Lazarus Hacking Group Uses New Fake Crypto App to Spread Malware
The Group Is Targeting Crypto Assets.
Last updated on December 5, 2022
Lazarus hacking group spreads malware using a fake cryptocurrency app called BloxHolder. This made-up brand pretends to offer cryptocurrency applications, tricking users to install AppleJeus malware.
AppleJeus malware, identified in 2018, enables the threat actors to have initial access to a network and steal crypto assets. The malware shows new evolution in the infection chain and abilities in this current campaign.
Details About the BloxHolder Campaign
The BloxHolder Campaign attributed to Lazarus by Volexity researchers spreads from June 2022 until October 2022.
Hackers used a clone of the HaasOnline platform for automated cryptocurrency trading registered under the domain bloxholder[.]com to distribute crypto-stealing malware. Users downloaded what they thought was BloxHolder app but, in fact, they got infected with the AppleJeus malware and the QTBitcoinTrader app.
Initially, the campaign used a 12.7MB Windows MSI installer for the distribution of malware, but in October 2022 it got upgraded to use Microsoft Office documents instead
A 214KB document named ‘OKX Binance & Huobi VIP fee comparision.xls’ contains a macro that creates three files on the victim’s device.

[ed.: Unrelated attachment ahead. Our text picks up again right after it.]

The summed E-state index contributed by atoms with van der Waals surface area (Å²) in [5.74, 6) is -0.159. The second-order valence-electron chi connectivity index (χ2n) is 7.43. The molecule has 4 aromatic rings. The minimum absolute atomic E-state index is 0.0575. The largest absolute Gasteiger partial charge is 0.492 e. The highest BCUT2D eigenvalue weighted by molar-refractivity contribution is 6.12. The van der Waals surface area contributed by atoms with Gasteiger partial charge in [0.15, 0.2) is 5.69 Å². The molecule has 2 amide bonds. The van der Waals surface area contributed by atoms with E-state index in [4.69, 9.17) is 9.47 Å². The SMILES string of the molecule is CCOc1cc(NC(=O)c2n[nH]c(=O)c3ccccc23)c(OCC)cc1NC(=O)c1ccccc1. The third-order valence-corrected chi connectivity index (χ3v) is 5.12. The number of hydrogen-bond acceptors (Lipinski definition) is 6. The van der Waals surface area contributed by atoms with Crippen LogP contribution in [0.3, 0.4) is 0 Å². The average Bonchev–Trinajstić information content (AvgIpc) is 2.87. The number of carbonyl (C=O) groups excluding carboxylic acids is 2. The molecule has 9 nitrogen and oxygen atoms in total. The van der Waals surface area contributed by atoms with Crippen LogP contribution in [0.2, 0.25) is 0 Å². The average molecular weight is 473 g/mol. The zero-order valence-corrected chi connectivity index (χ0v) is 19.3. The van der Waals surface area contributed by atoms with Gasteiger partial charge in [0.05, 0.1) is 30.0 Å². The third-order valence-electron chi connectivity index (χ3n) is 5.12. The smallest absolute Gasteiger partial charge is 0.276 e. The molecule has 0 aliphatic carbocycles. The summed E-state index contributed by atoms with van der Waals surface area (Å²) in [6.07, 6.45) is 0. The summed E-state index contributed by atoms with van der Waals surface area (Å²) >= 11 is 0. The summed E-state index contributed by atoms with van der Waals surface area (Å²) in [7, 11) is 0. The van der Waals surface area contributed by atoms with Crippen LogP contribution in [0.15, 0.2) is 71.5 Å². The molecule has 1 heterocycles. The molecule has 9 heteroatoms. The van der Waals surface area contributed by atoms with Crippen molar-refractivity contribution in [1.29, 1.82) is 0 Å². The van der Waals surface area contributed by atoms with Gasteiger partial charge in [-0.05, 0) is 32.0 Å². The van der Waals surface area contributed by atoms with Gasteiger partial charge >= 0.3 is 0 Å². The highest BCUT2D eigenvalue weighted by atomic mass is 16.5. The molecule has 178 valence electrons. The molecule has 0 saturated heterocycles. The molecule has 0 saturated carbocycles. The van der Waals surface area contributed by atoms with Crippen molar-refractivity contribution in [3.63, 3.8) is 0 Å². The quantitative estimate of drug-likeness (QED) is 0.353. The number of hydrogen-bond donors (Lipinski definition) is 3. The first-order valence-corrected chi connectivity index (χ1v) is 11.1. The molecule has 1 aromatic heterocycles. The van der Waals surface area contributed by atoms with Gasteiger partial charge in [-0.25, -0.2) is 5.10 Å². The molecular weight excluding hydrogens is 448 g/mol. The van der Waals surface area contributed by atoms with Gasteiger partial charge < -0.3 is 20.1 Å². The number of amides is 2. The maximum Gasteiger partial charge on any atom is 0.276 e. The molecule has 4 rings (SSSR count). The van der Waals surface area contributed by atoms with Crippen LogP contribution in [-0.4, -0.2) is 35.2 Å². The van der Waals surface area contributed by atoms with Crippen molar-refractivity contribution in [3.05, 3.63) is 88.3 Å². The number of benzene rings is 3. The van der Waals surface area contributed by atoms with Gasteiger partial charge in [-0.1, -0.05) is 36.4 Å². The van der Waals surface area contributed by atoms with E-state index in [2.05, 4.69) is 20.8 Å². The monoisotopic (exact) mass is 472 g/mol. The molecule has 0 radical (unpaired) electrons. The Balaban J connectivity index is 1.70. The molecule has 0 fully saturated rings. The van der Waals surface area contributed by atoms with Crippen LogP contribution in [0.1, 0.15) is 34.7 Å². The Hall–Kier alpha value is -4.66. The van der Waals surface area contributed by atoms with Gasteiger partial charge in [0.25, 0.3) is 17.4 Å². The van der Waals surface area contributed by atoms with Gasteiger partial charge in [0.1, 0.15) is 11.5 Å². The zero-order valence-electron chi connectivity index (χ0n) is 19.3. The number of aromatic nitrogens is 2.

“Upon installation through the MSI infection chain, AppleJeus will create a scheduled task and drop additional files in the folder “%APPDATA%\Roaming\Bloxholder\”. Next, the malware will collect the MAC address, computer name, and OS version and send it to the C2 via a POST request, likely to identify if it’s running on a virtual machine or sandbox,” according to BleepingComputer.
The Novelty of the Campaign
A new component of the BloxHolder campaign is the use of chained DLL sideloading for loading malware from within a legitimate process. In this way, threat actors bypass antivirus software and possibly obstruct malware investigation.
Specifically, “CameraSettingsUIHost.exe” loads the “dui70.dll” file from the “System32” directory, which then causes the loading of the malicious “DUser.dll” file from the application’s directory into the “CameraSettingsUIHost.exe” process. The “dui70.dll” file is the “Windows DirectUI Engine” and is normally installed as part of the operating system.
Andreea is a digital content creator within Heimdal® with a great belief in the educational power of content. A literature-born cybersecurity enthusiast (through all those SF novels…), she loves to bring her ONG, cultural, and media background to this job.